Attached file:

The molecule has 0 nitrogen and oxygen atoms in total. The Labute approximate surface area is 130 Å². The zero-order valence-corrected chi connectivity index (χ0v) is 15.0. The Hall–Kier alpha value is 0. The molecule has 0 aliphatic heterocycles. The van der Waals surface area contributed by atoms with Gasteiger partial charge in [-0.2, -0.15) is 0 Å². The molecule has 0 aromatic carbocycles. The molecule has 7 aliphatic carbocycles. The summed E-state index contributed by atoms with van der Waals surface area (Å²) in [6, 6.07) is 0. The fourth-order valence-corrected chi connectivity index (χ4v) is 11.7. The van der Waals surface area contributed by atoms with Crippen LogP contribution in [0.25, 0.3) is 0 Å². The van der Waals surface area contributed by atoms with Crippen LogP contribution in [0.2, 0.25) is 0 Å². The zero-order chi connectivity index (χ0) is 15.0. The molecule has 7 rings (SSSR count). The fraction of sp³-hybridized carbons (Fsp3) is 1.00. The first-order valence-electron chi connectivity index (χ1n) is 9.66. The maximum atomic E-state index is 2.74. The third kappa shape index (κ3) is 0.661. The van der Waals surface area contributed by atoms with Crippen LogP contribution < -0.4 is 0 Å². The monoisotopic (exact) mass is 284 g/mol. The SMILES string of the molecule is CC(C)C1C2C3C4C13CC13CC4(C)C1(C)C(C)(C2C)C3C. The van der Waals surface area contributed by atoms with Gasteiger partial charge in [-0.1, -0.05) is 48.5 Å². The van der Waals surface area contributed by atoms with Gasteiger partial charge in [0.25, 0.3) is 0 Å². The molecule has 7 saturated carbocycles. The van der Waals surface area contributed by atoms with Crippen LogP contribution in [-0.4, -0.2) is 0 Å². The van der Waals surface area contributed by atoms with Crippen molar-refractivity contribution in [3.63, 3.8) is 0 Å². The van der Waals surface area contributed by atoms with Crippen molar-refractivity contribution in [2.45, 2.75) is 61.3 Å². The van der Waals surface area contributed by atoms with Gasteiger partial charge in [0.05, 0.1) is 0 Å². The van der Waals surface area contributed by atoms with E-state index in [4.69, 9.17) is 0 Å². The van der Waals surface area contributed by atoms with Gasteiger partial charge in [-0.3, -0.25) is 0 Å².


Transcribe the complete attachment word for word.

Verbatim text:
The molecule has 0 nitrogen and oxygen atoms in total. The Labute approximate surface area is 130 Å². The zero-order valence-corrected chi connectivity index (χ0v) is 15.0. The Hall–Kier alpha value is 0. The molecule has 0 aliphatic heterocycles. The van der Waals surface area contributed by atoms with Gasteiger partial charge in [-0.2, -0.15) is 0 Å². The molecule has 0 aromatic carbocycles. The molecule has 7 aliphatic carbocycles. The summed E-state index contributed by atoms with van der Waals surface area (Å²) in [6, 6.07) is 0. The fourth-order valence-corrected chi connectivity index (χ4v) is 11.7. The van der Waals surface area contributed by atoms with Crippen LogP contribution in [0.25, 0.3) is 0 Å². The van der Waals surface area contributed by atoms with Crippen LogP contribution in [0.2, 0.25) is 0 Å². The zero-order chi connectivity index (χ0) is 15.0. The molecule has 7 rings (SSSR count). The fraction of sp³-hybridized carbons (Fsp3) is 1.00. The first-order valence-electron chi connectivity index (χ1n) is 9.66. The maximum atomic E-state index is 2.74. The third kappa shape index (κ3) is 0.661. The van der Waals surface area contributed by atoms with Crippen LogP contribution < -0.4 is 0 Å². The monoisotopic (exact) mass is 284 g/mol. The SMILES string of the molecule is CC(C)C1C2C3C4C13CC13CC4(C)C1(C)C(C)(C2C)C3C. The van der Waals surface area contributed by atoms with Gasteiger partial charge in [-0.1, -0.05) is 48.5 Å². The van der Waals surface area contributed by atoms with Gasteiger partial charge in [0.25, 0.3) is 0 Å². The molecule has 7 saturated carbocycles. The van der Waals surface area contributed by atoms with Crippen LogP contribution in [-0.4, -0.2) is 0 Å². The van der Waals surface area contributed by atoms with Crippen molar-refractivity contribution in [3.63, 3.8) is 0 Å². The van der Waals surface area contributed by atoms with Crippen molar-refractivity contribution in [2.45, 2.75) is 61.3 Å². The van der Waals surface area contributed by atoms with Gasteiger partial charge in [0.05, 0.1) is 0 Å². The van der Waals surface area contributed by atoms with E-state index in [4.69, 9.17) is 0 Å². The van der Waals surface area contributed by atoms with Gasteiger partial charge in [-0.3, -0.25) is 0 Å².